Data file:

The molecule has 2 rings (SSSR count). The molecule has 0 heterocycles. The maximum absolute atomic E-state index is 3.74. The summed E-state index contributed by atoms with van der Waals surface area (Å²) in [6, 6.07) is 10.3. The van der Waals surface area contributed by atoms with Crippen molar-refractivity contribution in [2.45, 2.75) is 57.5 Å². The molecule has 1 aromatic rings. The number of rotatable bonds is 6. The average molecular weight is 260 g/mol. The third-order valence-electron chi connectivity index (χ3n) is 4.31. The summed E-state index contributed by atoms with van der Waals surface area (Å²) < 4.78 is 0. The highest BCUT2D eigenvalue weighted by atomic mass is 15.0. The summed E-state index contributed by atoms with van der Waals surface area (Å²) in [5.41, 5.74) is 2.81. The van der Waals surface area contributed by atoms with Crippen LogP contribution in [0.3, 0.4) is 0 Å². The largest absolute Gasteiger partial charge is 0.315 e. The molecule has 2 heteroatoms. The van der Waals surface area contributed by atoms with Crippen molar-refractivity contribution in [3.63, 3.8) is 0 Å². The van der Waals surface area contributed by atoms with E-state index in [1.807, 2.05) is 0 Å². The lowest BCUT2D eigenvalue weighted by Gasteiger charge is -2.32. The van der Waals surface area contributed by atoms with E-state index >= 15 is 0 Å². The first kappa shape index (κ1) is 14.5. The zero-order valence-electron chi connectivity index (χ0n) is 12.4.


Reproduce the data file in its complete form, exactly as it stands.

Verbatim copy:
The molecule has 2 rings (SSSR count). The molecule has 0 heterocycles. The maximum absolute atomic E-state index is 3.74. The summed E-state index contributed by atoms with van der Waals surface area (Å²) in [6, 6.07) is 10.3. The van der Waals surface area contributed by atoms with Crippen molar-refractivity contribution in [2.45, 2.75) is 57.5 Å². The molecule has 1 aromatic rings. The number of rotatable bonds is 6. The average molecular weight is 260 g/mol. The third-order valence-electron chi connectivity index (χ3n) is 4.31. The summed E-state index contributed by atoms with van der Waals surface area (Å²) < 4.78 is 0. The highest BCUT2D eigenvalue weighted by atomic mass is 15.0. The summed E-state index contributed by atoms with van der Waals surface area (Å²) in [5.41, 5.74) is 2.81. The van der Waals surface area contributed by atoms with Crippen LogP contribution in [0.3, 0.4) is 0 Å². The largest absolute Gasteiger partial charge is 0.315 e. The molecule has 2 heteroatoms. The van der Waals surface area contributed by atoms with Crippen molar-refractivity contribution in [3.63, 3.8) is 0 Å². The van der Waals surface area contributed by atoms with E-state index in [1.807, 2.05) is 0 Å². The lowest BCUT2D eigenvalue weighted by Gasteiger charge is -2.32. The van der Waals surface area contributed by atoms with E-state index >= 15 is 0 Å². The first kappa shape index (κ1) is 14.5. The zero-order valence-electron chi connectivity index (χ0n) is 12.4.